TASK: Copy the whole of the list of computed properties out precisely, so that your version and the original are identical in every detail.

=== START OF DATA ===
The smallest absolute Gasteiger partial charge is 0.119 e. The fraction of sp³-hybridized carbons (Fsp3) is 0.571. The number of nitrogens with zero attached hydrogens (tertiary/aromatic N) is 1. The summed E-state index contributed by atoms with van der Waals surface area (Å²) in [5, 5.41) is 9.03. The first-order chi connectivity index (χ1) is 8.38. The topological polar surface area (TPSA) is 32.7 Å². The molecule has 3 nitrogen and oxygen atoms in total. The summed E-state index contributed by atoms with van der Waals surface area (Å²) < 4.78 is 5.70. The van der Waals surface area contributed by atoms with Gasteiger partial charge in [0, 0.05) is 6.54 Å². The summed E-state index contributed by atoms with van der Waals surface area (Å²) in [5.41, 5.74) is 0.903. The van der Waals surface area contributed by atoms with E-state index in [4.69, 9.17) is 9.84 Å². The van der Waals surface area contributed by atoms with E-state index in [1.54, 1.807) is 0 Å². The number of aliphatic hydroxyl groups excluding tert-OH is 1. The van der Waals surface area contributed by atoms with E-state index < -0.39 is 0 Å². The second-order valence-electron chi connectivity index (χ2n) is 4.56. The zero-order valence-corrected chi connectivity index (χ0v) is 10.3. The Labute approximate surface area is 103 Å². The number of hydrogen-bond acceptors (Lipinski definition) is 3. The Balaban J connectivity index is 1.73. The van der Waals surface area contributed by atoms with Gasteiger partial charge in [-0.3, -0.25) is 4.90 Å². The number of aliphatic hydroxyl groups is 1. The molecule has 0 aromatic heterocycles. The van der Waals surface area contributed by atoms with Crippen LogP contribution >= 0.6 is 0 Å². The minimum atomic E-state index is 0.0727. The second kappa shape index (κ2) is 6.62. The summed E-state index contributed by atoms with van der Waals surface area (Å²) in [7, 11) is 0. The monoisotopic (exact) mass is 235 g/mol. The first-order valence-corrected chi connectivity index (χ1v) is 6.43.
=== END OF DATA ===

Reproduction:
The smallest absolute Gasteiger partial charge is 0.119 e. The fraction of sp³-hybridized carbons (Fsp3) is 0.571. The number of nitrogens with zero attached hydrogens (tertiary/aromatic N) is 1. The summed E-state index contributed by atoms with van der Waals surface area (Å²) in [5, 5.41) is 9.03. The first-order chi connectivity index (χ1) is 8.38. The topological polar surface area (TPSA) is 32.7 Å². The molecule has 3 nitrogen and oxygen atoms in total. The summed E-state index contributed by atoms with van der Waals surface area (Å²) < 4.78 is 5.70. The van der Waals surface area contributed by atoms with Gasteiger partial charge in [0, 0.05) is 6.54 Å². The summed E-state index contributed by atoms with van der Waals surface area (Å²) in [5.41, 5.74) is 0.903. The van der Waals surface area contributed by atoms with E-state index in [4.69, 9.17) is 9.84 Å². The van der Waals surface area contributed by atoms with E-state index in [1.54, 1.807) is 0 Å². The number of aliphatic hydroxyl groups excluding tert-OH is 1. The van der Waals surface area contributed by atoms with E-state index < -0.39 is 0 Å². The second-order valence-electron chi connectivity index (χ2n) is 4.56. The zero-order valence-corrected chi connectivity index (χ0v) is 10.3. The Labute approximate surface area is 103 Å². The number of hydrogen-bond acceptors (Lipinski definition) is 3. The Balaban J connectivity index is 1.73. The van der Waals surface area contributed by atoms with Gasteiger partial charge in [-0.3, -0.25) is 4.90 Å². The number of aliphatic hydroxyl groups is 1. The molecule has 0 aromatic heterocycles. The van der Waals surface area contributed by atoms with Crippen LogP contribution >= 0.6 is 0 Å². The minimum atomic E-state index is 0.0727. The second kappa shape index (κ2) is 6.62. The summed E-state index contributed by atoms with van der Waals surface area (Å²) in [7, 11) is 0. The monoisotopic (exact) mass is 235 g/mol. The first-order valence-corrected chi connectivity index (χ1v) is 6.43.